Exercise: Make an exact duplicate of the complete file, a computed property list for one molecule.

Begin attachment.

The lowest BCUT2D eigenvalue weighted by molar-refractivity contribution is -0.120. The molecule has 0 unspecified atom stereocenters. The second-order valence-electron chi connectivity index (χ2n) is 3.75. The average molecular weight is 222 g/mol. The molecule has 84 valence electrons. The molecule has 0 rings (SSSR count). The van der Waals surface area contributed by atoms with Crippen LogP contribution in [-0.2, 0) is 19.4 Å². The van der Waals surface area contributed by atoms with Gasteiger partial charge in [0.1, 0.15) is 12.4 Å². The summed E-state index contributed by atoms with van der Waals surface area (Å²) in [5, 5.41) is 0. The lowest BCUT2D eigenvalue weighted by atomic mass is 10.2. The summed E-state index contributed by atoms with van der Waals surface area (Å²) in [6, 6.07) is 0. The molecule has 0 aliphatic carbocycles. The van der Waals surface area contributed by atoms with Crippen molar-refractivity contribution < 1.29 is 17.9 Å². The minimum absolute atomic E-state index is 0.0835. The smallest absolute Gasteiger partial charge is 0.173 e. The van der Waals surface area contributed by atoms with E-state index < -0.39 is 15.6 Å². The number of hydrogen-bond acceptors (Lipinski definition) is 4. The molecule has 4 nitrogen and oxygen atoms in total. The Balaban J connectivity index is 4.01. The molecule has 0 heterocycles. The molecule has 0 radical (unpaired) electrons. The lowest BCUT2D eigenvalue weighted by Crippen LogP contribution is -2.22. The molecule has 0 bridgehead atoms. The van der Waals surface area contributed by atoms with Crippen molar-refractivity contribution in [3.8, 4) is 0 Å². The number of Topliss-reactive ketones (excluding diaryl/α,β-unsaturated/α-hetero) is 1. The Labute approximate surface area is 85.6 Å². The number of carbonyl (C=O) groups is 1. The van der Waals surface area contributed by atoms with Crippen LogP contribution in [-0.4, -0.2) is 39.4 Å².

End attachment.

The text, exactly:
The lowest BCUT2D eigenvalue weighted by molar-refractivity contribution is -0.120. The molecule has 0 unspecified atom stereocenters. The second-order valence-electron chi connectivity index (χ2n) is 3.75. The average molecular weight is 222 g/mol. The molecule has 84 valence electrons. The molecule has 0 rings (SSSR count). The van der Waals surface area contributed by atoms with Crippen LogP contribution in [-0.2, 0) is 19.4 Å². The van der Waals surface area contributed by atoms with Gasteiger partial charge in [0.1, 0.15) is 12.4 Å². The summed E-state index contributed by atoms with van der Waals surface area (Å²) in [5, 5.41) is 0. The lowest BCUT2D eigenvalue weighted by atomic mass is 10.2. The summed E-state index contributed by atoms with van der Waals surface area (Å²) in [6, 6.07) is 0. The molecule has 0 aliphatic carbocycles. The van der Waals surface area contributed by atoms with Crippen molar-refractivity contribution < 1.29 is 17.9 Å². The minimum absolute atomic E-state index is 0.0835. The smallest absolute Gasteiger partial charge is 0.173 e. The van der Waals surface area contributed by atoms with E-state index < -0.39 is 15.6 Å². The number of hydrogen-bond acceptors (Lipinski definition) is 4. The molecule has 4 nitrogen and oxygen atoms in total. The Balaban J connectivity index is 4.01. The molecule has 0 heterocycles. The molecule has 0 radical (unpaired) electrons. The lowest BCUT2D eigenvalue weighted by Crippen LogP contribution is -2.22. The molecule has 0 bridgehead atoms. The van der Waals surface area contributed by atoms with Crippen molar-refractivity contribution in [3.8, 4) is 0 Å². The number of Topliss-reactive ketones (excluding diaryl/α,β-unsaturated/α-hetero) is 1. The Labute approximate surface area is 85.6 Å². The number of carbonyl (C=O) groups is 1. The van der Waals surface area contributed by atoms with Crippen LogP contribution in [-0.4, -0.2) is 39.4 Å².